The Supreme Court appeal:
1. The vicarious liability issue:
The primary issue before the Supreme Court was whether Morrisons was vicariously liable for Skelton’s conduct. The Supreme Court reviewed the law on vicarious liability, notably the Supreme Court’s approach in Mohamud and held that the High Court and the CoA had misapplied the law.
The “close connection” test
The close connection approach to vicarious liability set out in Dubai Aluminium Co Ltd v Salaam3, was applied by the Supreme Court. In order for liability to third parties to be imposed on the employer, the wrongful conduct must be so closely connected with acts which the employee was authorised to do that, it may fairly and properly be regarded as done by the employee while acting in the ordinary course of his employment4.
The Supreme Court overturned the lower court’s findings and held that the close connection test had not been satisfied because
a) the online disclosure of the data was not part of Skelton’s “field of activities”, as it was not an act which he was authorised to do;
b) it was not sufficient for the imposition of vicarious liability that the employment gave Skelton the opportunity to commit the wrongful act, or that the employee was “doing acts of the same kind as those which it was within his authority to do”;
c) whilst there was a “close temporal link and an unbroken chain of causation” between the provision of data to Skelton in the course of his employment and its subsequent disclosure, “a temporal or casual connection does not in itself satisfy the close connection test”;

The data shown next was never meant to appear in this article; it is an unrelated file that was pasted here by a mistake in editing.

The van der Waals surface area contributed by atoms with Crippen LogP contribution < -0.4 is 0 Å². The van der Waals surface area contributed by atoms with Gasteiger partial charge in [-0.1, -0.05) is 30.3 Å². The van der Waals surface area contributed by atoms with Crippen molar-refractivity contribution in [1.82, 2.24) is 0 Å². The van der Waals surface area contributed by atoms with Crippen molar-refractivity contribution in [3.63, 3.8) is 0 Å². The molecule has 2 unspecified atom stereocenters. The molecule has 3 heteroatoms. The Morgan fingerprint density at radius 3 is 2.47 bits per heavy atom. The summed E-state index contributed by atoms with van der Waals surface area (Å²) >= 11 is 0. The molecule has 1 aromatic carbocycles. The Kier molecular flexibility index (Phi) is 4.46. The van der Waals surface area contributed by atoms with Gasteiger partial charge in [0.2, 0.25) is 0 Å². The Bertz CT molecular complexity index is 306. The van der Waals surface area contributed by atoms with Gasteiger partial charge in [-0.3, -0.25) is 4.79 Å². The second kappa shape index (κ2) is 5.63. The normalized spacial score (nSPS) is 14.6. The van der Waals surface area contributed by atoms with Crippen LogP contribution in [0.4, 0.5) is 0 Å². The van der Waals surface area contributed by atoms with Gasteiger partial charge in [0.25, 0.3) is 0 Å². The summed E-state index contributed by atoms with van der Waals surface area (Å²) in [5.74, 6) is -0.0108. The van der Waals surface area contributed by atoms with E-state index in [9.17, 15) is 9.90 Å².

d) it was highly material whether Skelton was acting on his employer’s business or for purely personal reasons. In this case it was clear he was not engaged in furthering Morrisons’ business when he committed the wrongdoing. Rather, he was pursuing a personal vendetta, seeking vengeance for the disciplinary proceedings some months earlier.
2. The data protection points
The data protection issue in the appeal was whether the DPA excluded the imposition of vicarious liability for breaches of its own provisions, committed by an employee as a controller, or for misuse of private information and breach of confidence. Although the Supreme Court concluded that it was not strictly necessary to consider this in light of its findings on vicarious liability it was desirable to express a view.